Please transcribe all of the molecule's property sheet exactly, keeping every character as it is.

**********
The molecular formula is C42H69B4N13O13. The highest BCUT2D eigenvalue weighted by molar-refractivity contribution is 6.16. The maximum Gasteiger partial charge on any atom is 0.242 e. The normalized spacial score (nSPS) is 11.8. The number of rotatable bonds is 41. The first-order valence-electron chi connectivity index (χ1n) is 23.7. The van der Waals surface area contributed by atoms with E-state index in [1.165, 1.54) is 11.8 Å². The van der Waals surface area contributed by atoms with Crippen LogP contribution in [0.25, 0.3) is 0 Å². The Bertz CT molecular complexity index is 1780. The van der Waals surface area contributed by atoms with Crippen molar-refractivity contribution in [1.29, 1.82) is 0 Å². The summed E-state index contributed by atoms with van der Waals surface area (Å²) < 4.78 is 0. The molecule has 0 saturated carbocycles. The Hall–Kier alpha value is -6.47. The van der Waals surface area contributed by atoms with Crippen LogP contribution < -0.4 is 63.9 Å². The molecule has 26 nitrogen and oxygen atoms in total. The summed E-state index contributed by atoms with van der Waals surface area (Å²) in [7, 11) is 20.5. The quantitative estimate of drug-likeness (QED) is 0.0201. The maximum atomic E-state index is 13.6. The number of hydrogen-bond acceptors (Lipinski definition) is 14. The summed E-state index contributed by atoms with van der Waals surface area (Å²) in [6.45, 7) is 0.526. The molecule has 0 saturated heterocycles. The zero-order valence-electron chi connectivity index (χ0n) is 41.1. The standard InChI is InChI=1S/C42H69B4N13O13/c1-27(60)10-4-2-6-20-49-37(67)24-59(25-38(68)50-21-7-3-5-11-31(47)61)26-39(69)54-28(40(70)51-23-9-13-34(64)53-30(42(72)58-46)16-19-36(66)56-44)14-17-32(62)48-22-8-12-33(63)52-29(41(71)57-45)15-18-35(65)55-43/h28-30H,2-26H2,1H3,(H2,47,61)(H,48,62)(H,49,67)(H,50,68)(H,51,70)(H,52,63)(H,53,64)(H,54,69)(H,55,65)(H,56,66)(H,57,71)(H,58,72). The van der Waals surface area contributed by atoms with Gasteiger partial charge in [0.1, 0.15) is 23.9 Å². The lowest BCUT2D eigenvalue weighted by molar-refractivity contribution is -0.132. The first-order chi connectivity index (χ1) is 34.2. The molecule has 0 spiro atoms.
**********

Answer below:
The molecular formula is C42H69B4N13O13. The highest BCUT2D eigenvalue weighted by molar-refractivity contribution is 6.16. The maximum Gasteiger partial charge on any atom is 0.242 e. The normalized spacial score (nSPS) is 11.8. The number of rotatable bonds is 41. The first-order valence-electron chi connectivity index (χ1n) is 23.7. The van der Waals surface area contributed by atoms with E-state index in [1.165, 1.54) is 11.8 Å². The van der Waals surface area contributed by atoms with Crippen LogP contribution in [0.25, 0.3) is 0 Å². The Bertz CT molecular complexity index is 1780. The van der Waals surface area contributed by atoms with Crippen molar-refractivity contribution in [1.29, 1.82) is 0 Å². The summed E-state index contributed by atoms with van der Waals surface area (Å²) < 4.78 is 0. The molecule has 0 saturated carbocycles. The Hall–Kier alpha value is -6.47. The van der Waals surface area contributed by atoms with Crippen LogP contribution < -0.4 is 63.9 Å². The molecule has 26 nitrogen and oxygen atoms in total. The summed E-state index contributed by atoms with van der Waals surface area (Å²) in [7, 11) is 20.5. The quantitative estimate of drug-likeness (QED) is 0.0201. The maximum atomic E-state index is 13.6. The number of hydrogen-bond acceptors (Lipinski definition) is 14. The summed E-state index contributed by atoms with van der Waals surface area (Å²) in [6.45, 7) is 0.526. The molecule has 0 saturated heterocycles. The zero-order valence-electron chi connectivity index (χ0n) is 41.1. The standard InChI is InChI=1S/C42H69B4N13O13/c1-27(60)10-4-2-6-20-49-37(67)24-59(25-38(68)50-21-7-3-5-11-31(47)61)26-39(69)54-28(40(70)51-23-9-13-34(64)53-30(42(72)58-46)16-19-36(66)56-44)14-17-32(62)48-22-8-12-33(63)52-29(41(71)57-45)15-18-35(65)55-43/h28-30H,2-26H2,1H3,(H2,47,61)(H,48,62)(H,49,67)(H,50,68)(H,51,70)(H,52,63)(H,53,64)(H,54,69)(H,55,65)(H,56,66)(H,57,71)(H,58,72). The van der Waals surface area contributed by atoms with Gasteiger partial charge in [0.1, 0.15) is 23.9 Å². The lowest BCUT2D eigenvalue weighted by molar-refractivity contribution is -0.132. The first-order chi connectivity index (χ1) is 34.2. The molecule has 0 spiro atoms.